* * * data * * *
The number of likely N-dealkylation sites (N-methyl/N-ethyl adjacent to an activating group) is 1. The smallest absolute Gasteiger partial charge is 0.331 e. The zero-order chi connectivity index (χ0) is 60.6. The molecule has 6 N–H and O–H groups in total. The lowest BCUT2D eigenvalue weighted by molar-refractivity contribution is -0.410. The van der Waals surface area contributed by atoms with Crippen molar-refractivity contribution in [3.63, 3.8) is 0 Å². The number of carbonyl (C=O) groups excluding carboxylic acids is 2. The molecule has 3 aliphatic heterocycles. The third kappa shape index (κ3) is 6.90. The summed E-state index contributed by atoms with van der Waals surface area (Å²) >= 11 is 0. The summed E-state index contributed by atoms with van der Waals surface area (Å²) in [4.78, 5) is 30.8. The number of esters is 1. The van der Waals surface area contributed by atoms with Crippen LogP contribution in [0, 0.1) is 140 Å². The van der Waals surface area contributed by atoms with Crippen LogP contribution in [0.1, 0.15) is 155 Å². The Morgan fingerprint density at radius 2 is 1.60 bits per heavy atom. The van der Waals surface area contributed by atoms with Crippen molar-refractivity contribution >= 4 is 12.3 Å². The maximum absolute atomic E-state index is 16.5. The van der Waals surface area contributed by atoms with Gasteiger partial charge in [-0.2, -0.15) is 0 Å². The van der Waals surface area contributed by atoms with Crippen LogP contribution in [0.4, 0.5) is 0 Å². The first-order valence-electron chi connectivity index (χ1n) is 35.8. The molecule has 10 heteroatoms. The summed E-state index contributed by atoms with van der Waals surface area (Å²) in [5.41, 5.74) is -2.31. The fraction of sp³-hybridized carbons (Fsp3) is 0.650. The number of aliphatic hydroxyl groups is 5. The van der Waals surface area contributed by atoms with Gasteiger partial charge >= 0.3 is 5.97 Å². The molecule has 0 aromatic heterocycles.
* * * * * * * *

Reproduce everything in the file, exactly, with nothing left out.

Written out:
The number of likely N-dealkylation sites (N-methyl/N-ethyl adjacent to an activating group) is 1. The smallest absolute Gasteiger partial charge is 0.331 e. The zero-order chi connectivity index (χ0) is 60.6. The molecule has 6 N–H and O–H groups in total. The lowest BCUT2D eigenvalue weighted by molar-refractivity contribution is -0.410. The van der Waals surface area contributed by atoms with Crippen molar-refractivity contribution in [3.63, 3.8) is 0 Å². The number of carbonyl (C=O) groups excluding carboxylic acids is 2. The molecule has 3 aliphatic heterocycles. The third kappa shape index (κ3) is 6.90. The summed E-state index contributed by atoms with van der Waals surface area (Å²) >= 11 is 0. The summed E-state index contributed by atoms with van der Waals surface area (Å²) in [4.78, 5) is 30.8. The number of esters is 1. The van der Waals surface area contributed by atoms with Crippen LogP contribution in [0, 0.1) is 140 Å². The van der Waals surface area contributed by atoms with Crippen LogP contribution in [0.1, 0.15) is 155 Å². The Morgan fingerprint density at radius 2 is 1.60 bits per heavy atom. The van der Waals surface area contributed by atoms with Crippen molar-refractivity contribution >= 4 is 12.3 Å². The maximum absolute atomic E-state index is 16.5. The van der Waals surface area contributed by atoms with Gasteiger partial charge in [-0.2, -0.15) is 0 Å². The van der Waals surface area contributed by atoms with Crippen LogP contribution in [0.4, 0.5) is 0 Å². The first-order valence-electron chi connectivity index (χ1n) is 35.8. The molecule has 10 heteroatoms. The summed E-state index contributed by atoms with van der Waals surface area (Å²) in [5.41, 5.74) is -2.31. The fraction of sp³-hybridized carbons (Fsp3) is 0.650. The number of aliphatic hydroxyl groups is 5. The van der Waals surface area contributed by atoms with Gasteiger partial charge >= 0.3 is 5.97 Å². The molecule has 0 aromatic heterocycles.